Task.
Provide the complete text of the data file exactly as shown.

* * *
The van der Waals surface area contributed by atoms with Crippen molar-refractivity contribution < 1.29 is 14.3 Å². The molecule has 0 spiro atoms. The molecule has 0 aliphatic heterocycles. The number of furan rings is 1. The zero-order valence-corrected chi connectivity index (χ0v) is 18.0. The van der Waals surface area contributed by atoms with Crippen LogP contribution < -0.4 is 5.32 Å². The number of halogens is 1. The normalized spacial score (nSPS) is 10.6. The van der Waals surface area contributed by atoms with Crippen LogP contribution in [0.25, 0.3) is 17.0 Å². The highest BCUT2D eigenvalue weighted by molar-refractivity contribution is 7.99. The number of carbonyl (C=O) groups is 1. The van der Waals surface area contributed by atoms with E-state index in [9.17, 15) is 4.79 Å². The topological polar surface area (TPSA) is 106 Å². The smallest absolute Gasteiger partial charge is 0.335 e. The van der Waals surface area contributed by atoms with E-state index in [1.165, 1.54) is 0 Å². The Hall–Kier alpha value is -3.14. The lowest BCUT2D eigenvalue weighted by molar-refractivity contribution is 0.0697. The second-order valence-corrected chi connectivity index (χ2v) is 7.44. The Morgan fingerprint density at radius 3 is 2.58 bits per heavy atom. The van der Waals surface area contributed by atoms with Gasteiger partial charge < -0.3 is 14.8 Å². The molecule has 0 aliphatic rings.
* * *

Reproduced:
The van der Waals surface area contributed by atoms with Crippen molar-refractivity contribution < 1.29 is 14.3 Å². The molecule has 0 spiro atoms. The molecule has 0 aliphatic heterocycles. The number of furan rings is 1. The zero-order valence-corrected chi connectivity index (χ0v) is 18.0. The van der Waals surface area contributed by atoms with Crippen LogP contribution < -0.4 is 5.32 Å². The number of halogens is 1. The normalized spacial score (nSPS) is 10.6. The van der Waals surface area contributed by atoms with Crippen LogP contribution in [0.25, 0.3) is 17.0 Å². The highest BCUT2D eigenvalue weighted by molar-refractivity contribution is 7.99. The number of carbonyl (C=O) groups is 1. The van der Waals surface area contributed by atoms with E-state index in [9.17, 15) is 4.79 Å². The topological polar surface area (TPSA) is 106 Å². The smallest absolute Gasteiger partial charge is 0.335 e. The van der Waals surface area contributed by atoms with E-state index in [1.165, 1.54) is 0 Å². The Hall–Kier alpha value is -3.14. The lowest BCUT2D eigenvalue weighted by molar-refractivity contribution is 0.0697. The second-order valence-corrected chi connectivity index (χ2v) is 7.44. The Morgan fingerprint density at radius 3 is 2.58 bits per heavy atom. The van der Waals surface area contributed by atoms with Gasteiger partial charge < -0.3 is 14.8 Å². The molecule has 0 aliphatic rings.